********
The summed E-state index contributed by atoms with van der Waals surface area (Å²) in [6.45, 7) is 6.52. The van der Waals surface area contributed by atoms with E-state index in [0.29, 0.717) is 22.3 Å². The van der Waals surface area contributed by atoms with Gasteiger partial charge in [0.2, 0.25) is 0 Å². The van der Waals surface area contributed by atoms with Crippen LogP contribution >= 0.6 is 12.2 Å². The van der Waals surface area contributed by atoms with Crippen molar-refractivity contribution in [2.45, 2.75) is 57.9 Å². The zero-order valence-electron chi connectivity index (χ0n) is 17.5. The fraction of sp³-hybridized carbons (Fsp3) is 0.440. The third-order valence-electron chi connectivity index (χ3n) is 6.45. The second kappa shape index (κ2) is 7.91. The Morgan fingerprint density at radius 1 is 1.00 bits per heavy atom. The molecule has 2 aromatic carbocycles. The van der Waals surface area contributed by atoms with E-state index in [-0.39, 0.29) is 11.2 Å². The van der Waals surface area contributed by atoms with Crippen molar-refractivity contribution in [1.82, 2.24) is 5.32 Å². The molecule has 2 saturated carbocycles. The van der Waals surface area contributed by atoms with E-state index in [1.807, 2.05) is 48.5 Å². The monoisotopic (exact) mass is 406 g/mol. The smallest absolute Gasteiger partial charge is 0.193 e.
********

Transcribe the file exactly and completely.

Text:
The summed E-state index contributed by atoms with van der Waals surface area (Å²) in [6.45, 7) is 6.52. The van der Waals surface area contributed by atoms with E-state index in [0.29, 0.717) is 22.3 Å². The van der Waals surface area contributed by atoms with Gasteiger partial charge in [0.2, 0.25) is 0 Å². The van der Waals surface area contributed by atoms with Crippen LogP contribution >= 0.6 is 12.2 Å². The van der Waals surface area contributed by atoms with Crippen molar-refractivity contribution in [2.45, 2.75) is 57.9 Å². The zero-order valence-electron chi connectivity index (χ0n) is 17.5. The fraction of sp³-hybridized carbons (Fsp3) is 0.440. The third-order valence-electron chi connectivity index (χ3n) is 6.45. The second kappa shape index (κ2) is 7.91. The Morgan fingerprint density at radius 1 is 1.00 bits per heavy atom. The molecule has 2 aromatic carbocycles. The van der Waals surface area contributed by atoms with E-state index in [-0.39, 0.29) is 11.2 Å². The van der Waals surface area contributed by atoms with Crippen molar-refractivity contribution in [1.82, 2.24) is 5.32 Å². The molecule has 2 saturated carbocycles. The van der Waals surface area contributed by atoms with E-state index in [1.807, 2.05) is 48.5 Å². The monoisotopic (exact) mass is 406 g/mol. The smallest absolute Gasteiger partial charge is 0.193 e.